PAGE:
Episode: Why Doctors May Soon Prescribe Apple Watches

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Why Doctors May Soon Prescribe Apple Watches

After a week where the Dow and S&P 500 hit new records, John gives Scott kudos for calling it as he breaks down the rally by sector. Financials, energy, and industrials led the way while tech was off slightly. 

Scott takes the kudos – and argues that the rally isn’t over yet. “We’re going even higher.”

The 10-year ticked up slightly past 3%, which is fuel for any rally since in John’s words “financials love that – that’s net interest income, net interest margin, that falls right to the bottom line.”

Scott explains why recent dollar weakness could propel U.S. multinational companies, and the S&P 500, higher. “If the dollar is gonna sell off, it’s gonna enable emerging market currencies to rally.” That’s tonic for inflation in emerging economies.

And don’t forget – 47% of the revenues for the S&P 500 come from U.S. multinational companies. So as the dollar gets weaker, those companies are in for a boost. “You need to be paying a lot of attention to what the dollar’s doing, because it’s gonna be a really important indicator for the markets.”

John turns to the Fed policy decision to be announced later this week, and why the Fed is hoping for a “soft landing” of 3% growth that will enable a 25-basis point hike.  

Scott games out a scenario where interest rates could be a whopping 75 basis points higher in March than they are today – a massive departure from the near-zero rate regime the Fed put in place for almost all of the last decade. Scott and John discuss quantitative tightening in the U.S. and around the world, and how this will affect the U.S. dollar and emerging markets. 

Reading between the lines of the latest European Central bank maneuverings, Scott makes sense of the ECB’s decision to end 30 billion euros per month of bond purchases starting January, and what Mario Draghi’s likely successor will be inheriting. 

John asks Scott about the new Apple Watch and the new features that could affect more than just the tech industry. “By having this electrocardiogram in there… I think that is going to be a huge driver for insurance companies.”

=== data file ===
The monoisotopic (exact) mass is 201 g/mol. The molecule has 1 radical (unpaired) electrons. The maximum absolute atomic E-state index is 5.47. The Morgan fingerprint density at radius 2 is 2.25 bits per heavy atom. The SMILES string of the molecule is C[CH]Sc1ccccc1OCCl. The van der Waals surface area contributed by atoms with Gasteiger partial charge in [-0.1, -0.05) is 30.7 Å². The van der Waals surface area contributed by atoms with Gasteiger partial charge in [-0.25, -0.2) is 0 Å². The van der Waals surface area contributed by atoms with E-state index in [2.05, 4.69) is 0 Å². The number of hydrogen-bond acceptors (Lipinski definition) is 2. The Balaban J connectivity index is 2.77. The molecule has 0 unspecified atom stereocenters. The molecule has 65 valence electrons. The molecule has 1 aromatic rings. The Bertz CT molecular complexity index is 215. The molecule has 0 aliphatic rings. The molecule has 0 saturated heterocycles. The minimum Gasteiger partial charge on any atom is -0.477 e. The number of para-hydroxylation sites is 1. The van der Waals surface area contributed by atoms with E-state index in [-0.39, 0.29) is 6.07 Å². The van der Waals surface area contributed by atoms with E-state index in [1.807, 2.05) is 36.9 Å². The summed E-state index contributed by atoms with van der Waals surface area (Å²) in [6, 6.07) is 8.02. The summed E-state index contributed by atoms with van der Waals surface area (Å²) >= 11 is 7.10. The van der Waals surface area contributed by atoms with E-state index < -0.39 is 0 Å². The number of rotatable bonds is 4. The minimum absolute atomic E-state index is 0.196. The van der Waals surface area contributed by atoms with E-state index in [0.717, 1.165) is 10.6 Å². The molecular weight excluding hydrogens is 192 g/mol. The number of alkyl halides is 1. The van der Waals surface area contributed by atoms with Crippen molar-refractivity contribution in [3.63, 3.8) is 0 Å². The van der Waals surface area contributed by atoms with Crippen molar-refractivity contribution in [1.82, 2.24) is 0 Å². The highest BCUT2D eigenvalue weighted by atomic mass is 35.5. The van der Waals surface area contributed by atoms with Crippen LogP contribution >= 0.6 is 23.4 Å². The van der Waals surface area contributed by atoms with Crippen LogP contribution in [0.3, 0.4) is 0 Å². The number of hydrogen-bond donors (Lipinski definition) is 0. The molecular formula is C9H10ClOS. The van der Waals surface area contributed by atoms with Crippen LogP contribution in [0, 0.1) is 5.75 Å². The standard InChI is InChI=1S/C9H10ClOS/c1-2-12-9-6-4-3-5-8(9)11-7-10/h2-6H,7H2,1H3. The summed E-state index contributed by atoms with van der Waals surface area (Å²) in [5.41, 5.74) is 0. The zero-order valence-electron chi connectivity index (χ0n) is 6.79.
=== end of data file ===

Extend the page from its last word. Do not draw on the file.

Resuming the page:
But it doesn’t stop there. 

As Scott, notes, 62% Apple revenue comes from iPods, 13% from services, 11% from Macintosh, and 8.5% from iPad, and 5.5% from “other.” Why this could be a game-changer: “If you have a device that could spare doctors from unnecessary tests… isn’t there potential for insurance companies to say, ‘Why don’t we start writing prescriptions for this?’”

John breaks down the latest volley in the trade war with China, and why the markets shrugged at the news of more tariffs last week. 

There's another mania in the stock market – this time with pot stocks. What are investors to do when pot stocks like Tilray, with next to no revenues, have market capitalizations bigger than American Airlines? John calls the valuation in Tilray "baffling" and tells listeners how this is just another example of the flock mentality.

Scott and John close out this week's episode by talking about the upcoming Stansberry Vegas Conference and how it's lineup of great speakers makes it one of the best conferences on or off Wall Street. 

Scott tells listeners how they can follow the conference, and how they can sign up to stream it at Stansberryvegas.com.

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